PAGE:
And That Happened: Monday’s scores and highlights

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Yankees 6, Twins 3: Six shutout innings for Andy Pettitte. After all these years. After a retirement. After an injury that cost him the bulk of the season. Andy Pettitte is still critical to the Yankees after all of these years.

Orioles 4, Blue Jays 1; Blue Jays 9, Orioles 5: The split costs Baltimore a half game to New York. They’re two back in the loss column. Adam Jones went 4 for 4 with a homer and two RBI in the opener.  J.P. Arencibia hit a grand slam in the night cap. This is the first time the Yankees and O’s are separated by more than a game since September 2.

White Sox 5, Indians 4: Two homers for Adam Dunn, the second of which was a three-run homer in the eighth — to help the Chisox break a five-game losing streak.

Tigers 6, Royals 2: And whaddaya know? Both AL Central contenders won. How novel. Justin Verlander allowed two runs over eight despite hurting his non-throwing shoulder — get this — catching the ball as it was being thrown back by the catcher. There’s something to the idea that geniuses are people who make the hard stuff easy and the easy stuff hard.

Mets 6, Pirates 2: Say what you want about the Mets season, but they’re trying to end it strong. Four straight wins for New York, this one powered by two Ike Davis bombs. As for the Pirates? Here’s their second half schedule and results. I haven’t seen that much red on a board since the show “Homicide” went off the air.

Rockies 4, Diamondbacks 2: Tyler Chatwood wins and goes to 5-5. Trevor Cahill loses and goes to 12-12. There’s something so very satisfyingly symmetrical about that. I mean, apart from the fact that if you interchangeably used the aliases “Tyler Chatwood” and “Trevor Cahill” that no one would ever notice.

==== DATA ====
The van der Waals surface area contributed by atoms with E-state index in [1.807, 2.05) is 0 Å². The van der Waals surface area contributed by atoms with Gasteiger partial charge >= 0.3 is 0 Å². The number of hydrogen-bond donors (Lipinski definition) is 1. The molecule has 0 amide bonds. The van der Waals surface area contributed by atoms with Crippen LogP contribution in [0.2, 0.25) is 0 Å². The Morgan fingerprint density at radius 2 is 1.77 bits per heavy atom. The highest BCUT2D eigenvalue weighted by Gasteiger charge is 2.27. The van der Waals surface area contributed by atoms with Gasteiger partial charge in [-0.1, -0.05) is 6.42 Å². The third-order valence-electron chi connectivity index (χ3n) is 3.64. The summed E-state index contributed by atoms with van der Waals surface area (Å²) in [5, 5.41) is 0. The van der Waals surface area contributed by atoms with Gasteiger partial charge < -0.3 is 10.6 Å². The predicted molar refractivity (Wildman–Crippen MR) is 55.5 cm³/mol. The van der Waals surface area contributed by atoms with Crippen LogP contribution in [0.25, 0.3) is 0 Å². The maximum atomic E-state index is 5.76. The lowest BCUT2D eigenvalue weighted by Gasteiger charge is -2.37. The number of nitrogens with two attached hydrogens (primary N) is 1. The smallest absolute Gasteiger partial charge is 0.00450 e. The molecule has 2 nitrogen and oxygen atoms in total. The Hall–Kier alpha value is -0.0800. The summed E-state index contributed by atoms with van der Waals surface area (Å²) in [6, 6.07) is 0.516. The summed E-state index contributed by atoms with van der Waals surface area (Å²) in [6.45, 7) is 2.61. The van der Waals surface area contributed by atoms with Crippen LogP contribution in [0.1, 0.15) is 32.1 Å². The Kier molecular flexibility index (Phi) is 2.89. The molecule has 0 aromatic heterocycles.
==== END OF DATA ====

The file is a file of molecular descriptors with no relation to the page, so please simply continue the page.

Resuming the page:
Cardinals 6, Astros 1: Lance Lynn wins his 17th and the Cards win their seventh of eight. St. Louis has a three and a half game lead for the second wild card.

Nationals 12, Brewers 2: A six-run fourth inning for Washington when the sun caused Carlos Gomez to misplay a two-out fly ball. The day before the Nats had trouble with balls in the air in the midday glare.  Here’s hoping that MLB doesn’t solve the Nationals public transportation problem by giving them NLDS games in the middle of the afternoon.

Rangers 5, Athletics 4: Josh Hamilton came back and hit a homer. Wouldn’t it be neat if he ekes out the home run crown in the AL, denying Miguel Cabrera the MVP? Like he denied Cabrera the MVP in 2010?  No, you don’t think that would be neat Tigers fans?

The Giants might be ready to part ways with Hunter Pence

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Alex Pavlovic of NBC Sports Bay Area hints that the Giants may be done with outfielder Hunter Pence. It’s not clear just how seriously the club is contemplating such a decision, but there are six days remaining on Pence’s rehab assignment, at which point they’ll be able to recall him, reassign him to the minors or release him.

The 35-year-old outfielder has struggled to make a full recovery after spraining his right thumb during the first week of the season. Pence bounced back for a 17-game run with the Giants in April, during which he slashed a meager .172/.197/.190 with one double and one stolen base in 61 plate appearances, but was eventually placed on the disabled list with recurring soreness in his finger. He currently sports a promising .318/.359/.388 batting line with four extra-base hits (including a grand slam) over 92 PA in Triple-A Sacramento.

Despite his recent resurgence in Triple-A, the Giants may not need the additional outfield depth just yet. Mac Williamson, who was recalled in the wake of Pence’s DL assignment, has already cemented the starting role in left field and is off to a strong start at the plate as well. Of course, if the Giants decide to say a premature goodbye to their veteran outfielder (who, it should be said, helped them to two World Series championships over the last seven seasons), it’ll cost them the remaining balance on his $18.5 million salary for 2018.